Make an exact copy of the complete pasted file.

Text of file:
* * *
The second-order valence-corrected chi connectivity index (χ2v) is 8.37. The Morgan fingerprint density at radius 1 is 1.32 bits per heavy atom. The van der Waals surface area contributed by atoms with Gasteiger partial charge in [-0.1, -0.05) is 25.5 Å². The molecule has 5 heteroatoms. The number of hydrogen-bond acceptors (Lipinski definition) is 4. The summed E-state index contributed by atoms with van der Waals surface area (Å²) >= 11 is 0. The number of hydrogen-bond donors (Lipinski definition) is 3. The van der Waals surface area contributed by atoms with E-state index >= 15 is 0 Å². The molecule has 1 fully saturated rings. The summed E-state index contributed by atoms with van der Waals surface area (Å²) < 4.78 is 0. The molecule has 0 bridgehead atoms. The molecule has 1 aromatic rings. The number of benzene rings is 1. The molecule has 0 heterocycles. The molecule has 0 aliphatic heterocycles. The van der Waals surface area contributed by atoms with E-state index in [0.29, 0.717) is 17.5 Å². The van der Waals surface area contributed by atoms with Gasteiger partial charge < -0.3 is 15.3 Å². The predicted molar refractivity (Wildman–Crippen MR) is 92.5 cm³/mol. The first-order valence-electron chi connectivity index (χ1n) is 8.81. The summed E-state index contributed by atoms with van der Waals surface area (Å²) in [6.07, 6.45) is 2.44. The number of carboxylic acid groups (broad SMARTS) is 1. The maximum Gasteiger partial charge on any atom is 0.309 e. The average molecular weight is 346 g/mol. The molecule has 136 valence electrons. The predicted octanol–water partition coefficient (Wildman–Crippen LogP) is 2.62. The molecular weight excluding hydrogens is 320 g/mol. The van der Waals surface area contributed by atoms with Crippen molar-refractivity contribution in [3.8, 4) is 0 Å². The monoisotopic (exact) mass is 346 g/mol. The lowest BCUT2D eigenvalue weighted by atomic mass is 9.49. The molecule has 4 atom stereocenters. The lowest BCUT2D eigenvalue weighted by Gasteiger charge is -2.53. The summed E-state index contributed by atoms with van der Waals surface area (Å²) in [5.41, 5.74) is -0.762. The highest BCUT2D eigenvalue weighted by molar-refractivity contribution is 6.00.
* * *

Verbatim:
The second-order valence-corrected chi connectivity index (χ2v) is 8.37. The Morgan fingerprint density at radius 1 is 1.32 bits per heavy atom. The van der Waals surface area contributed by atoms with Gasteiger partial charge in [-0.1, -0.05) is 25.5 Å². The molecule has 5 heteroatoms. The number of hydrogen-bond acceptors (Lipinski definition) is 4. The summed E-state index contributed by atoms with van der Waals surface area (Å²) >= 11 is 0. The number of hydrogen-bond donors (Lipinski definition) is 3. The van der Waals surface area contributed by atoms with E-state index >= 15 is 0 Å². The molecule has 1 fully saturated rings. The summed E-state index contributed by atoms with van der Waals surface area (Å²) < 4.78 is 0. The molecule has 0 bridgehead atoms. The molecule has 1 aromatic rings. The number of benzene rings is 1. The molecule has 0 heterocycles. The molecule has 0 aliphatic heterocycles. The van der Waals surface area contributed by atoms with E-state index in [0.29, 0.717) is 17.5 Å². The van der Waals surface area contributed by atoms with Gasteiger partial charge < -0.3 is 15.3 Å². The predicted molar refractivity (Wildman–Crippen MR) is 92.5 cm³/mol. The first-order valence-electron chi connectivity index (χ1n) is 8.81. The summed E-state index contributed by atoms with van der Waals surface area (Å²) in [6.07, 6.45) is 2.44. The number of carboxylic acid groups (broad SMARTS) is 1. The maximum Gasteiger partial charge on any atom is 0.309 e. The average molecular weight is 346 g/mol. The molecule has 136 valence electrons. The predicted octanol–water partition coefficient (Wildman–Crippen LogP) is 2.62. The molecular weight excluding hydrogens is 320 g/mol. The van der Waals surface area contributed by atoms with Crippen molar-refractivity contribution in [3.8, 4) is 0 Å². The monoisotopic (exact) mass is 346 g/mol. The lowest BCUT2D eigenvalue weighted by atomic mass is 9.49. The molecule has 4 atom stereocenters. The lowest BCUT2D eigenvalue weighted by Gasteiger charge is -2.53. The summed E-state index contributed by atoms with van der Waals surface area (Å²) in [5.41, 5.74) is -0.762. The highest BCUT2D eigenvalue weighted by molar-refractivity contribution is 6.00.